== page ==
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1 Introduction and Task The Hanford Site was established by the federal government in 1943 as part of the secret wartime effort to produce plutonium for nuclear weapons. The site operated for about four decades and produced roughly two thirds of the 100 metric tons of plutonium in the U.S. inventory. Millions of cubic meters of radioactive and chemically hazardous wastes, the by-product of plutonium production, were stored in tanks and ancillary facilities at the site or disposed or discharged to the subsurface, the atmosphere, or the Columbia River. In the late 1 980s, the primary mission of the Hanford Site changed from plutonium production to environmental restoration. The federal government, through the U.S. Department of Energy (DOE), began to invest human and financial resources to stabilize and, where possible, remediate the legacy of environmental contamination created by the defense mission. During the past few years, this financial investment has exceeded $1 billion annually. DOE, which is responsible for cleanup of the entire weapons complex, estimates that the cleanup program at Hanford will last until at least 2046 and will cost U.S. taxpayers on the order of $85 billion (DOE, 1 998e).4 Although the "final" condition of the site (i.e., the condition of the site when the cleanup program is complete) has not yet been agreed upon by DOE, its regulators, and other interested parties, work is in progress to stabilize waste and restore the environment so that parts of the site can be released for other uses. After DOE cleanup is completed, however, large areas of subsurface contamination will still remain at the site, including groundwater contamination, and there will be large burial grounds that contain waste from both the defense and the cleanup missions. The cost and duration of the cleanup effort cited above do not account for the long-term investments that will be required to manage these contaminated areas until they no longer pose a hazard to humans or the environment.2 One of the most difficult cleanup problems at the Hanford Site involves remediation of the underground high-level waste storage tanks Life-cycle cost estimate fully escalated to year of expenditure. The estimated life-czycle cost in constant fiscal year 1998 dollars is about $51 billion. The report Long-Term Institutional Management of U.S. Department of Energy Legacy Waste Sites (National Research Council, 2000c) discusses these long-term management challenges. See also From Cleanup to Stewardship (DOE, 1 999f) and A Report to Congress on Long-Term Stewardship (DOE, 2001~. 6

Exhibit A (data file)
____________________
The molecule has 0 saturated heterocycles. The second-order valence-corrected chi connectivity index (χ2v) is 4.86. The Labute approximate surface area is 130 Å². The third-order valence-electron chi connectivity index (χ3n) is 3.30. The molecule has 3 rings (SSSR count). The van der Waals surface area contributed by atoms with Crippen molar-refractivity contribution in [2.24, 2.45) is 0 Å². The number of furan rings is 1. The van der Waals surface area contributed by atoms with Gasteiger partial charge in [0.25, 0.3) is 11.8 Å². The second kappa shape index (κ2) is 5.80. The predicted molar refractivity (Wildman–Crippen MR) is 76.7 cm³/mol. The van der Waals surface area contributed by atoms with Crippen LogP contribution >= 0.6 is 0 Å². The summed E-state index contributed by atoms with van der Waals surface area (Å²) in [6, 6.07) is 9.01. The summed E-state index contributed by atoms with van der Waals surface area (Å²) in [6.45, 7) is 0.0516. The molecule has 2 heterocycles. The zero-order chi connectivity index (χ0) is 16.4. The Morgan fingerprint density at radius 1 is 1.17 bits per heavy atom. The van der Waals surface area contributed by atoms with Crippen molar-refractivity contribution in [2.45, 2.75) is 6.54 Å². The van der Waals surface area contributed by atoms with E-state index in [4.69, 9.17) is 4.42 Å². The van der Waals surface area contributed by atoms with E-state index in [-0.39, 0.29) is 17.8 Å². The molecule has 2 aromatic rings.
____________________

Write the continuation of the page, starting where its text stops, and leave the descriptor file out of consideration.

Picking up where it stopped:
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Introduction and Task and the underlying soil and grounclwater in the 200 Area (see Chapter 2~. There are 177 underground storage tanks at the site, which collectively contain about 54 million gallons of high-level waste generated from plutonium separation processes. According to DOE, 67 of these tanks are known or suspected to have leaked high-level waste into the subsurface, and it is now recognized that some of this leaked material has reached groundwater. Part of the motivation for this National Research Council (NRC) study grew out of suggestions that the subsurface migration of radionuclides that leaked from these tanks was more extensive than had been predicted (see DOE [1997b] for details). It had been predicted that most radionuclides from these tank leaks would be effectively sorbed onto minerals contained in the subsurface sediments, thereby retarding their migration to groundwater. This assessment appeared to be supported by numerical models developed to predict radionuclide transport beneath the tanks. Such predictions were called into question, however, by actual measurements of radionuclide (cesium-137) distributions in boreholes around and beneath the tanks in the SX Tank Farm beginning in 1994 (DOE, 1996~. These measurements suggested that cesium-137 had migrated greater than 38 meters (125 feet) beneath the SX Tank Farm (DOE, 1 998a, pp. 4.50-4.52~.3 Although the actual extent of deep radionuclide migration and the mechanisms for such migration remain unclear (DOE, 1 997b), such observations have fueled public concerns and drawn attention to Hanford vadose zone issues in high levels of government (GAO, 1998~. Indeed, this discovery received a great deal of attention by the media and prompted congressional inquiries and a General Accounting Office investigation (GAO, 1998~. In response, and with the strong encouragement of DOE Headquarters, Hanford Site management established the Groundwater/\/adose Zone Integration Project in 1997 to coordinate and provide scientific and technical support for waste management and cleanup efforts under way at the site. The Integration Project was created through a memorandum of understanding among three preexisting organizations at the Hanford Site (see Chapter 3) and is being led by Bechtel Hanford, Inc., with oversight from DOE. The project was established with the following five objectives (DOE, 1 998d, p. 1 .1 ):4 3Subsequently, technetium-99 was detected in the groundwater beneath these and other tank farms in the 200 East Area (PNNL, 1999, p. 6.38; DOE, 1998, p. 4-50~. 4The objectives given here are direct quotes from DOE (1 998d). These objectives have been reworded in a subsequent document (DOE, 2000a).